As the prospect of war with Germany looms closer she and her family must be fitted for gas masks. And by the end of the book, the Minivers are living in their home in the country and fostering 7 children from London families to safeguard against the bombs.
The power of the book and the release of the film version in 1942 cannot be underestimated. When the book was published in the United States in 1940, it topped the bestseller list and Jan Struther was sent on a lecture tour throughout the country. President Roosevelt thought the film so important he ordered it rushed to theaters all over the US. As with Churchill, he believed it struck a chord and hastened America’s involvement in the war.
I have to admit I am a big fan of the film. And while it is very different from the book, its impact has been a lasting one garnering awards and placement on best and favorite movie lists. In 2009, The Library of Congress added it to its film registry as being “culturally, historically or aesthetically” significant and will be preserved for all time.
Simple daily mundane routines. Family connections, community support and care for your neighbors. What the Allies fought for. What the Germans felt:
Mrs Miniver “shows the destiny of a family during the current war, and its refined powerful propagandistic tendency has up to now only been dreamed of. There is not a single angry word spoken against Germany; nevertheless the anti-German tendency is perfectly accomplished.” Joseph Goebbels
Title: Mrs. Miniver
Author: Jan Struther
Publisher: Harcourt, Brace and Company
Full plot summary
Challenges: Mount TBR, What’s in a Name, Classics Club
Title: Rilla of Ingleside
Author: L.M. Montgomery
Publisher: Bantam Books
Year: 1987, text of the original 1921 edition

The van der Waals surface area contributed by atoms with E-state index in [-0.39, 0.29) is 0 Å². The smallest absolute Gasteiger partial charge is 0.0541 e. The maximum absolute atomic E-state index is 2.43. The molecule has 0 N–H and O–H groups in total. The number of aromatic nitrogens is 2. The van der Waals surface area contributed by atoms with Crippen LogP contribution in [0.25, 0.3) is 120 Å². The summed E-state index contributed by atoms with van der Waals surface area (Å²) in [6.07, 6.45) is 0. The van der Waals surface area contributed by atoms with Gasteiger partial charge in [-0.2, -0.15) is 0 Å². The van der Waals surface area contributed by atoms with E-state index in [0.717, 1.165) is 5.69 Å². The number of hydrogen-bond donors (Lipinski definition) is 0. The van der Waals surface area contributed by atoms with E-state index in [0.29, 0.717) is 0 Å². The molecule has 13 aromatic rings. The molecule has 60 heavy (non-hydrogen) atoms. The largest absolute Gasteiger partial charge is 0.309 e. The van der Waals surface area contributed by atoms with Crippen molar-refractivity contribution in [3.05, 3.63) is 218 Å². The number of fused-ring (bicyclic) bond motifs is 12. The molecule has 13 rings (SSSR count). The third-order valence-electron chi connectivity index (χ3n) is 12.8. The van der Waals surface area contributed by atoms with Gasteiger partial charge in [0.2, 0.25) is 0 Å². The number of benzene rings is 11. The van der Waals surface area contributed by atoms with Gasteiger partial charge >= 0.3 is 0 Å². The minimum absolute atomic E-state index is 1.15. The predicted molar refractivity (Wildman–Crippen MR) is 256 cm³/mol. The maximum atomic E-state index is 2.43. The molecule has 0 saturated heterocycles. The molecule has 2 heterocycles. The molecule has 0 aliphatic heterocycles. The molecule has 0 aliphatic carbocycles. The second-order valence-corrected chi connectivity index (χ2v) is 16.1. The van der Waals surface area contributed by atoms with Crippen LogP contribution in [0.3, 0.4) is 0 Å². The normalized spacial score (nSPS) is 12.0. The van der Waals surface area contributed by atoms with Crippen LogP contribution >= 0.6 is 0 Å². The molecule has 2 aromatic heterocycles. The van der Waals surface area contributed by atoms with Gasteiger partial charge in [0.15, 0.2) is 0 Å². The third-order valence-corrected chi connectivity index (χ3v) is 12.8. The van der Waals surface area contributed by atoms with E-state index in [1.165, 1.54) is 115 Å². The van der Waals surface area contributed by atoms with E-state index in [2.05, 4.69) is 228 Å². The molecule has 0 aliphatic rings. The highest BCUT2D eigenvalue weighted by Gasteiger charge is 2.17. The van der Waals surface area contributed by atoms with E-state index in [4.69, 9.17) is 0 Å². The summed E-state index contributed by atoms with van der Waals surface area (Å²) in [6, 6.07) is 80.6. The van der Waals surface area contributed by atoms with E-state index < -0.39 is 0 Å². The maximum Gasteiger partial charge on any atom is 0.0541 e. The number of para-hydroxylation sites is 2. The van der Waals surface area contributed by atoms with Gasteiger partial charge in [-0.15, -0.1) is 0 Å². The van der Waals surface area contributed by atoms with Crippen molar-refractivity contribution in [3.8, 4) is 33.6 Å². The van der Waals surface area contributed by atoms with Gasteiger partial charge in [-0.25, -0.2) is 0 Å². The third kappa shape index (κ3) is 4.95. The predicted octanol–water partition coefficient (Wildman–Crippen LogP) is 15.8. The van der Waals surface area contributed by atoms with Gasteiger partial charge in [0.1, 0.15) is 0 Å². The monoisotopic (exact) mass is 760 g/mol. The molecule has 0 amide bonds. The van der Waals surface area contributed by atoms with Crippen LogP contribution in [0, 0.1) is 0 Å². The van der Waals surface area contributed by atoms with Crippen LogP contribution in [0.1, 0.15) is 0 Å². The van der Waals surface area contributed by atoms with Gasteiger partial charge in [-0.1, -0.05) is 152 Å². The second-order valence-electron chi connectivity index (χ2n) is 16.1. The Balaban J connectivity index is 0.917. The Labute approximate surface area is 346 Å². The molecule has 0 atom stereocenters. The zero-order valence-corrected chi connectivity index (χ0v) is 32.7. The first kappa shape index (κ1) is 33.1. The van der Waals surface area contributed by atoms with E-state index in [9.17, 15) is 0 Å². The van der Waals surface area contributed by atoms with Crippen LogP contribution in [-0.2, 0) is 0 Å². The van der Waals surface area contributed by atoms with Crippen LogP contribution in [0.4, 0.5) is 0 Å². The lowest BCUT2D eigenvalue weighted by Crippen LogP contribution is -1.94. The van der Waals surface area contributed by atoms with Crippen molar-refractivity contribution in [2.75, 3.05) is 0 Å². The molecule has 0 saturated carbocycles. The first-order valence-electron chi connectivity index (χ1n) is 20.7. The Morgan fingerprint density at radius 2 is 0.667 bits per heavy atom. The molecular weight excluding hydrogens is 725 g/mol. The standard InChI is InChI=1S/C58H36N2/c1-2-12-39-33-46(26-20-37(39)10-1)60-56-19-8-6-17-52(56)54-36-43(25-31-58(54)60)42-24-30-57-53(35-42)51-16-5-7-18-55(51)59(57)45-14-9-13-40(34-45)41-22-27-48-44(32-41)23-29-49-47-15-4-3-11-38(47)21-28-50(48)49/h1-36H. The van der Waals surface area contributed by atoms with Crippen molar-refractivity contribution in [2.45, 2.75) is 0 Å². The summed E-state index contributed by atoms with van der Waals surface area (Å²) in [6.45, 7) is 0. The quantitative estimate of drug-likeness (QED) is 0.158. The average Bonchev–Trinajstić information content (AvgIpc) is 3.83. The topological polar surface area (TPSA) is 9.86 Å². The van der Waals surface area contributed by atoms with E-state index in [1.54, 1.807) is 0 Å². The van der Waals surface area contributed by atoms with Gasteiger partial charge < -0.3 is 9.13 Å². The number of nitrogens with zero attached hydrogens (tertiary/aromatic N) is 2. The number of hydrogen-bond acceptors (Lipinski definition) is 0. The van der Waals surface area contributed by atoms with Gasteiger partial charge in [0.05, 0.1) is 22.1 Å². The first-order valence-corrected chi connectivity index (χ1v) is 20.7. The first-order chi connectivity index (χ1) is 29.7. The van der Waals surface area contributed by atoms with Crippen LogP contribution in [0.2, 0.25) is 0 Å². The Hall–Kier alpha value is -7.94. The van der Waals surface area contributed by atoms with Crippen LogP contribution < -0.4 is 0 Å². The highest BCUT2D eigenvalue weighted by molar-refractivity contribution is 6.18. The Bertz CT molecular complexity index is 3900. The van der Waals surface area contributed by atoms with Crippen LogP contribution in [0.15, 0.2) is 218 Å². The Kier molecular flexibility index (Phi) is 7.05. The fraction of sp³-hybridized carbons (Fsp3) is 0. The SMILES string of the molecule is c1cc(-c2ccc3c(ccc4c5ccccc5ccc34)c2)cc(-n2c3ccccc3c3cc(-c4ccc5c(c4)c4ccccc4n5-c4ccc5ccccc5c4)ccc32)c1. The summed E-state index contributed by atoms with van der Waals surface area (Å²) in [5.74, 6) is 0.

For a plot summary.
“Before this war is over, every man and woman and child in Canada will feel it—you, Mary, will feel it—feel it to your heart’s core. You will weep tears of blood over it. The Piper has come—and he will pipe until every corner of the world has heard his awful and irresistible music. It will be years before the dance of death is over—years, Mary. And in those years millions of hearts will break.” Walter Blythe[i]
It has been a long time since I have had such confusing reactions toward a book.
Rilla of Ingleside is the last book in the Anne of Green Gables series by L.M. Montgomery. It is the intensely personal and intimate account of a Canadian village caught up in the anxiety and hardships brought on by WWI.
I was captivated by 15 year-old Rilla and her young “chums” as they changed and grew through the struggles and sacrifices the war brought to their daily lives. I was impressed at the way they stepped up to adult responsibilities at home and on the battlefield. I especially liked how her family and the town at large waited expectantly each day for the newspaper, their fear and elation at battles lost and won as they poured over the daily paper and discussed their fate and that of Europe.
Rilla did her part as organizer of the Junior Red Cross Society and as surrogate mother to Jims, the war-baby whose father was at the front. This was an interesting fact for me, as I was surprised at the casualness of the handover of an infant to a non-related 15 year old girl. Did this really happen? Need some research here!
A knowledge of the preceding books in the series is not necessary to richly experience Rilla of Ingleside. This is a stand-alone book full of well-drawn main characters, who portray an honorable citizenry doing ‘what it takes” to keep up their spirits, their Canadian ethics and the “home fires burning” against the terror and evil prevailing over Europe.